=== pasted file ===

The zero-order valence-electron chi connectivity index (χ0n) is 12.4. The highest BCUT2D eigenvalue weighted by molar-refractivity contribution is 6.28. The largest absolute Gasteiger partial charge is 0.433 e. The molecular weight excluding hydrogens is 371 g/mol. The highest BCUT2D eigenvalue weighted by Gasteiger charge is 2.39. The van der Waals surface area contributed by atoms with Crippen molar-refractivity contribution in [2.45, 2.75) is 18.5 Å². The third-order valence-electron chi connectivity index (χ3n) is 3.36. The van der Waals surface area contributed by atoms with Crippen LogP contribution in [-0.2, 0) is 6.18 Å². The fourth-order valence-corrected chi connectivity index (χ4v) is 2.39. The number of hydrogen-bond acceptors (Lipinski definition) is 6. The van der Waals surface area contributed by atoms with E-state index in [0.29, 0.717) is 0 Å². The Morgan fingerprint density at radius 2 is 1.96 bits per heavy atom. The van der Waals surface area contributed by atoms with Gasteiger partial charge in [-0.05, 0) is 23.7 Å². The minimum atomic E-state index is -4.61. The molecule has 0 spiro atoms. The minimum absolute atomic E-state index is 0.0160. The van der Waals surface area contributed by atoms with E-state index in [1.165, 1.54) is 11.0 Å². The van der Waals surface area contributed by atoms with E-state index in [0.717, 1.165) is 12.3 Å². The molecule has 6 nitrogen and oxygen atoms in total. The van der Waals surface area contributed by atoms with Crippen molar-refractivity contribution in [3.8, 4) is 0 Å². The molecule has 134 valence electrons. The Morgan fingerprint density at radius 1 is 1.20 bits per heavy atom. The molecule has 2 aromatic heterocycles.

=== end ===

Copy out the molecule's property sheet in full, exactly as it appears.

The zero-order valence-electron chi connectivity index (χ0n) is 12.4. The highest BCUT2D eigenvalue weighted by molar-refractivity contribution is 6.28. The largest absolute Gasteiger partial charge is 0.433 e. The molecular weight excluding hydrogens is 371 g/mol. The highest BCUT2D eigenvalue weighted by Gasteiger charge is 2.39. The van der Waals surface area contributed by atoms with Crippen molar-refractivity contribution in [2.45, 2.75) is 18.5 Å². The third-order valence-electron chi connectivity index (χ3n) is 3.36. The van der Waals surface area contributed by atoms with Crippen LogP contribution in [-0.2, 0) is 6.18 Å². The fourth-order valence-corrected chi connectivity index (χ4v) is 2.39. The number of hydrogen-bond acceptors (Lipinski definition) is 6. The van der Waals surface area contributed by atoms with E-state index in [0.29, 0.717) is 0 Å². The Morgan fingerprint density at radius 2 is 1.96 bits per heavy atom. The van der Waals surface area contributed by atoms with Gasteiger partial charge in [-0.05, 0) is 23.7 Å². The minimum atomic E-state index is -4.61. The molecule has 0 spiro atoms. The minimum absolute atomic E-state index is 0.0160. The van der Waals surface area contributed by atoms with E-state index in [1.165, 1.54) is 11.0 Å². The van der Waals surface area contributed by atoms with E-state index in [0.717, 1.165) is 12.3 Å². The molecule has 6 nitrogen and oxygen atoms in total. The van der Waals surface area contributed by atoms with Crippen molar-refractivity contribution in [3.8, 4) is 0 Å². The molecule has 134 valence electrons. The Morgan fingerprint density at radius 1 is 1.20 bits per heavy atom. The molecule has 2 aromatic heterocycles.